These are all true as far as they go, but I think they miss the deeper point about the role of the Sexual Revolution in this sort of conservative thought.  The Sexual Revolution is not a description of a set of concrete factual circumstances.  It is an idol, or really a kind of negative idol (or, perhaps we could say that opposing the Sexual Revolution/embracing a "traditional" sexual morality is an idol).

Let's go back to Alison's definition of an idol.  An idol begins its life-cycle as something true and something good.  No one, I suspect, would assert that absolutely everything that came out of the complex stew of changing sexual mores beginning in the 1960s has been an unalloyed good.  There are some structural problems with the way that modern Western society socializes sexuality and sexual expression.  It is neither irrational nor ridiculous to suggest that (especially in a nuanced and selective way) that previous sexual norms were better for people and led to greater happiness and human flourishing.  All of that is fine, and likely provides in certain places a corrective that people need to hear.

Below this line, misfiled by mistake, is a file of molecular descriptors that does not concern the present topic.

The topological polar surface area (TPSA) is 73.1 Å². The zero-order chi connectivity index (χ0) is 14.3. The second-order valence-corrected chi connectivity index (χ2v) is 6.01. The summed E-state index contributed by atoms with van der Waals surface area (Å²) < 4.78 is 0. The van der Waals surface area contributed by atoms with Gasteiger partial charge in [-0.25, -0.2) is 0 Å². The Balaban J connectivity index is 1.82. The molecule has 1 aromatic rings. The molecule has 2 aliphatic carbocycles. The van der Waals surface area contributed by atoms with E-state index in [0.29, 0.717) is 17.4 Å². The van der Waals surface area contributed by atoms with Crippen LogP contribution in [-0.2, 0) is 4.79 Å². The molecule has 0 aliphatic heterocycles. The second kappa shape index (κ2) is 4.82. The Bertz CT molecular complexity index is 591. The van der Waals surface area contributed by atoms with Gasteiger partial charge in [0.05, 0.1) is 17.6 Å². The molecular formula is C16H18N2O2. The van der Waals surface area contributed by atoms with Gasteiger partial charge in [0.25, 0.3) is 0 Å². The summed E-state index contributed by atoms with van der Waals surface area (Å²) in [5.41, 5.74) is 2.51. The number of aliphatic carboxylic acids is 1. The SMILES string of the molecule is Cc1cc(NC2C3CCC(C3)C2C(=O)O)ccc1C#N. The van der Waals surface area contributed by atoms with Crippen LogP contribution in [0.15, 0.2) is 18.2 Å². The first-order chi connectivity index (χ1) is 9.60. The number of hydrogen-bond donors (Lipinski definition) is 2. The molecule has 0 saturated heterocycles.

The problem comes when that position ceases to be about the factual, concrete claims made, and becomes a talisman of identity.  Opposition to the Sexual Revolution is no longer about the concrete reality of people having sex in X or Y manner and the consequences thereof, but about providing an anchor point for opposition to a world that is changing in ways that are uncomfortable and incomprehensible for the bearer of the idol.  In fact, the more things change, the tighter one holds on to the talisman to ward off the scary reality of the present, and so the more the actual substantive claims that form the kernel of the idol are vacated.  Because opposition to the Sexual Revolution is a talisman of identity for conservatives, it has to be left vague and amorphous, lest it get pinned down and disproven and robbed of its power.   As a result, the otherwise sensible and even important critique at the heart of the conservative position on sex becomes obscured by the efforts to grasp the idol.